Friday, August 29, 2008

Patents, Trademarks, and Copyrights

What are they and do you need one or all of them? Here are some brief definitions and information:

What is a Patent?
The standard legal definition is "A right to sue." It's an investment vehicle in terms of being a marketing document or a bargaining chip. Basically, if you apply for and are assigned an actual patent, you simply have the right to sue someone who produces or claims any rights to your intellectual property.

There are two types of Patents; Utility and Design.

  • Utility: New composition, manufacture, or method. Inventing or recreating how something functions or works.
  • Design: Just that, something that already exists and you are creating a new look.

What is a Trademark?
A name, phrase, or logo. A trademark is an indicator of the source of something. You can use a trademark for goods or services (TM or SM). Once your trademark have been accepted and registered, you would use the circle-R in place of the TM or SM.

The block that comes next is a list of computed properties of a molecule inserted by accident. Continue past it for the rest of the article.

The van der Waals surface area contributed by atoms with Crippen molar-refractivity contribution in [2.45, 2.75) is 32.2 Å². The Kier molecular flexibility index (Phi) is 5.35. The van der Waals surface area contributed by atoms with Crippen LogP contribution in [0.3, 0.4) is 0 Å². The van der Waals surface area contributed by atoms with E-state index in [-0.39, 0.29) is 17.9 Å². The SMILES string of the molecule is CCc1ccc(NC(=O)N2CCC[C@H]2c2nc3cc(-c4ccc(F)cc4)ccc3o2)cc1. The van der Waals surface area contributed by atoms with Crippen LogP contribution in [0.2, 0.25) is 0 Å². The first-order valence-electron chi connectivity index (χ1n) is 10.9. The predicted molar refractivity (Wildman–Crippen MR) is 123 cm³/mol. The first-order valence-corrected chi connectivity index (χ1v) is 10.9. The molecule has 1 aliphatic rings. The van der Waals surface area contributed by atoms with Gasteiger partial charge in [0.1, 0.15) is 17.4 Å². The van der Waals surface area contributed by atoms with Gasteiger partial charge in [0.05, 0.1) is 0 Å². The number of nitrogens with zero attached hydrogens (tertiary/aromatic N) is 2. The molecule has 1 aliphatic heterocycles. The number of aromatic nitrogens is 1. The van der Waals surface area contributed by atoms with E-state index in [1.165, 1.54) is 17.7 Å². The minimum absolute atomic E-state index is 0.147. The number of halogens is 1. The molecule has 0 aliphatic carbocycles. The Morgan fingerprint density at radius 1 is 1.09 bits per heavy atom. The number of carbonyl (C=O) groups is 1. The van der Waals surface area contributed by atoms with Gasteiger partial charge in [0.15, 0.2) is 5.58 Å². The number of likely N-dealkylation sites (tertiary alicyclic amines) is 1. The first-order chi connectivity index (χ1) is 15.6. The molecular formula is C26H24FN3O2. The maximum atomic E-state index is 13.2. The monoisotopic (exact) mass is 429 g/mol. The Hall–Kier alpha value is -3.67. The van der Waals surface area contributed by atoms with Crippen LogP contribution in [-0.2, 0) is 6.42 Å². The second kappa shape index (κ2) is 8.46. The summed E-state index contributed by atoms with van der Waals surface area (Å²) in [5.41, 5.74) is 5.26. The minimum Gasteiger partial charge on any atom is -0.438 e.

There are some basic requirements for obtaining a trademark. The name must be sufficiently new - this often requires a preliminary search with the USPTO. It can't be confusingly similar and not descriptive.

What is a Copyright?
An automatic right to duplication. A copyright occurs when a work of art is created. With formal registration, others can't copy the work.

Copyright requirements are minimal. You can post your work as copyrighted by just marking it with the circle-C, the year it was created, and owner. You can also note, "All rights reserved." You do need to register your work with the USPTO to be able to actually go after someone for copyright infringements.

Interesting note; you can copyright an invention as a work of art and this is beneficial in preventing knock-offs from other countries trying to import them into the US.

In a nutshell:

  • Patent - Product
  • Trademark - Name
  • Copyright - Writings

Excerpted from the works of The Luther Law Firm.

No comments: